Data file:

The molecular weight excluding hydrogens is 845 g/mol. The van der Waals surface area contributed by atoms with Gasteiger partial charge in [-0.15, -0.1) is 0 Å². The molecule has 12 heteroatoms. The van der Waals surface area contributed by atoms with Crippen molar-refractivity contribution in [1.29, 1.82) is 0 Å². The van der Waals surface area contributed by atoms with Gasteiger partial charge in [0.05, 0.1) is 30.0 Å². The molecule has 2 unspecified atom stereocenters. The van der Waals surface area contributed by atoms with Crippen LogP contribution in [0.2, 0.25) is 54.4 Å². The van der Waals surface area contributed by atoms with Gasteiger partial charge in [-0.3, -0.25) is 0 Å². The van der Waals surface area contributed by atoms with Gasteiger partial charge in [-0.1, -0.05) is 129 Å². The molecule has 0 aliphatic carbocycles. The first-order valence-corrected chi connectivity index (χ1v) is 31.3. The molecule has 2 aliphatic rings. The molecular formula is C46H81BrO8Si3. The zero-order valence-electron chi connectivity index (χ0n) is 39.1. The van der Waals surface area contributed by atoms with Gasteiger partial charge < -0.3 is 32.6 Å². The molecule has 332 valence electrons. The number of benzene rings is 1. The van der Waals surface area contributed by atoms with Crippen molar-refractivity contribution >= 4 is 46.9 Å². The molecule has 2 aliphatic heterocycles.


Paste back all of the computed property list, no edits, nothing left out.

The molecular weight excluding hydrogens is 845 g/mol. The van der Waals surface area contributed by atoms with Gasteiger partial charge in [-0.15, -0.1) is 0 Å². The molecule has 12 heteroatoms. The van der Waals surface area contributed by atoms with Crippen molar-refractivity contribution in [1.29, 1.82) is 0 Å². The van der Waals surface area contributed by atoms with Gasteiger partial charge in [0.05, 0.1) is 30.0 Å². The molecule has 2 unspecified atom stereocenters. The van der Waals surface area contributed by atoms with Crippen LogP contribution in [0.2, 0.25) is 54.4 Å². The van der Waals surface area contributed by atoms with Gasteiger partial charge in [-0.3, -0.25) is 0 Å². The van der Waals surface area contributed by atoms with Gasteiger partial charge in [-0.1, -0.05) is 129 Å². The molecule has 0 aliphatic carbocycles. The first-order valence-corrected chi connectivity index (χ1v) is 31.3. The molecule has 2 aliphatic rings. The molecular formula is C46H81BrO8Si3. The zero-order valence-electron chi connectivity index (χ0n) is 39.1. The van der Waals surface area contributed by atoms with Gasteiger partial charge < -0.3 is 32.6 Å². The molecule has 332 valence electrons. The number of benzene rings is 1. The van der Waals surface area contributed by atoms with Crippen molar-refractivity contribution >= 4 is 46.9 Å². The molecule has 2 aliphatic heterocycles.